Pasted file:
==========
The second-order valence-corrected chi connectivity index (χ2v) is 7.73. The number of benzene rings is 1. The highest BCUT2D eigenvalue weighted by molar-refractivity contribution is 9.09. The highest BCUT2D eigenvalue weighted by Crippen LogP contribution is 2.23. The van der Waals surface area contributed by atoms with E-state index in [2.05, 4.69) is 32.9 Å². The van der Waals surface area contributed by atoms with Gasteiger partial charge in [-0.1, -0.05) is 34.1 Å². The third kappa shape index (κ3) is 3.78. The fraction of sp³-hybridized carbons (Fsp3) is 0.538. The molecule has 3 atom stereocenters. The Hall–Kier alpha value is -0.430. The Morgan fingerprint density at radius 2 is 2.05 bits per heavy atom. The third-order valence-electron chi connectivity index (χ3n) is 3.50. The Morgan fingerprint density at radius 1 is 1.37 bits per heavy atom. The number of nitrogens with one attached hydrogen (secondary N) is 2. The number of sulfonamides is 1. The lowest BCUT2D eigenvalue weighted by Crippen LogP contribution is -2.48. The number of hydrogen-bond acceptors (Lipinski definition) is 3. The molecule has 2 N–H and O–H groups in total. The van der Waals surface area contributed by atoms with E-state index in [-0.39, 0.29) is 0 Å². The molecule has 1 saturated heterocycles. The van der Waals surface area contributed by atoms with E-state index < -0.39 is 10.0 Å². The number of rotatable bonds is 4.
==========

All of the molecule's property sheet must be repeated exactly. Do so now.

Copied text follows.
The second-order valence-corrected chi connectivity index (χ2v) is 7.73. The number of benzene rings is 1. The highest BCUT2D eigenvalue weighted by molar-refractivity contribution is 9.09. The highest BCUT2D eigenvalue weighted by Crippen LogP contribution is 2.23. The van der Waals surface area contributed by atoms with E-state index in [2.05, 4.69) is 32.9 Å². The van der Waals surface area contributed by atoms with Gasteiger partial charge in [-0.1, -0.05) is 34.1 Å². The third kappa shape index (κ3) is 3.78. The fraction of sp³-hybridized carbons (Fsp3) is 0.538. The molecule has 3 atom stereocenters. The Hall–Kier alpha value is -0.430. The Morgan fingerprint density at radius 2 is 2.05 bits per heavy atom. The third-order valence-electron chi connectivity index (χ3n) is 3.50. The Morgan fingerprint density at radius 1 is 1.37 bits per heavy atom. The number of nitrogens with one attached hydrogen (secondary N) is 2. The number of sulfonamides is 1. The lowest BCUT2D eigenvalue weighted by Crippen LogP contribution is -2.48. The number of hydrogen-bond acceptors (Lipinski definition) is 3. The molecule has 2 N–H and O–H groups in total. The van der Waals surface area contributed by atoms with E-state index in [-0.39, 0.29) is 0 Å². The molecule has 1 saturated heterocycles. The van der Waals surface area contributed by atoms with E-state index < -0.39 is 10.0 Å². The number of rotatable bonds is 4.